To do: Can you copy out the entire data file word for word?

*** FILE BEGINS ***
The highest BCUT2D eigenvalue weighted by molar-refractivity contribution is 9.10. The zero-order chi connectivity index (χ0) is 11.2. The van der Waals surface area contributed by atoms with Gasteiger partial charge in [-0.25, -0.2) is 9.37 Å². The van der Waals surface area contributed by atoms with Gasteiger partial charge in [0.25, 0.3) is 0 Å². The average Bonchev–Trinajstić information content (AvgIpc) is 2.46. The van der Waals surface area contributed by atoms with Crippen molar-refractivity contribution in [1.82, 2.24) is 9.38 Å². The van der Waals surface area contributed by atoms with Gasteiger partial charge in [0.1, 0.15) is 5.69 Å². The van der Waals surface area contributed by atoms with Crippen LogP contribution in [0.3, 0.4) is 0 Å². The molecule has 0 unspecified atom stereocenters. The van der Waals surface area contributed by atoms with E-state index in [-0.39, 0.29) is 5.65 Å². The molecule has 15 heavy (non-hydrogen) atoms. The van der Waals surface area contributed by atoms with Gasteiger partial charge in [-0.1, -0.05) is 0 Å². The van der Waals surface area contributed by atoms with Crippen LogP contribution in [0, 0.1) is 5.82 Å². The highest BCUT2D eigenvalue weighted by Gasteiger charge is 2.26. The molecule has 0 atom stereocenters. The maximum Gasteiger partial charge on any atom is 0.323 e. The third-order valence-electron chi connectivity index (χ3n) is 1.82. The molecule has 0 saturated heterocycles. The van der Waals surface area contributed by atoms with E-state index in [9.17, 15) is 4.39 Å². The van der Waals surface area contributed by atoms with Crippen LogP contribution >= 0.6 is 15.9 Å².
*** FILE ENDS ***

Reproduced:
The highest BCUT2D eigenvalue weighted by molar-refractivity contribution is 9.10. The zero-order chi connectivity index (χ0) is 11.2. The van der Waals surface area contributed by atoms with Gasteiger partial charge in [-0.25, -0.2) is 9.37 Å². The van der Waals surface area contributed by atoms with Gasteiger partial charge in [0.25, 0.3) is 0 Å². The average Bonchev–Trinajstić information content (AvgIpc) is 2.46. The van der Waals surface area contributed by atoms with Crippen molar-refractivity contribution in [1.82, 2.24) is 9.38 Å². The van der Waals surface area contributed by atoms with Gasteiger partial charge in [0.1, 0.15) is 5.69 Å². The van der Waals surface area contributed by atoms with Crippen LogP contribution in [0.3, 0.4) is 0 Å². The molecule has 0 unspecified atom stereocenters. The van der Waals surface area contributed by atoms with E-state index in [-0.39, 0.29) is 5.65 Å². The molecule has 15 heavy (non-hydrogen) atoms. The van der Waals surface area contributed by atoms with Gasteiger partial charge in [-0.1, -0.05) is 0 Å². The van der Waals surface area contributed by atoms with Crippen LogP contribution in [0, 0.1) is 5.82 Å². The highest BCUT2D eigenvalue weighted by Gasteiger charge is 2.26. The molecule has 0 atom stereocenters. The maximum Gasteiger partial charge on any atom is 0.323 e. The third-order valence-electron chi connectivity index (χ3n) is 1.82. The molecule has 0 saturated heterocycles. The van der Waals surface area contributed by atoms with E-state index in [9.17, 15) is 4.39 Å². The van der Waals surface area contributed by atoms with Crippen LogP contribution >= 0.6 is 15.9 Å².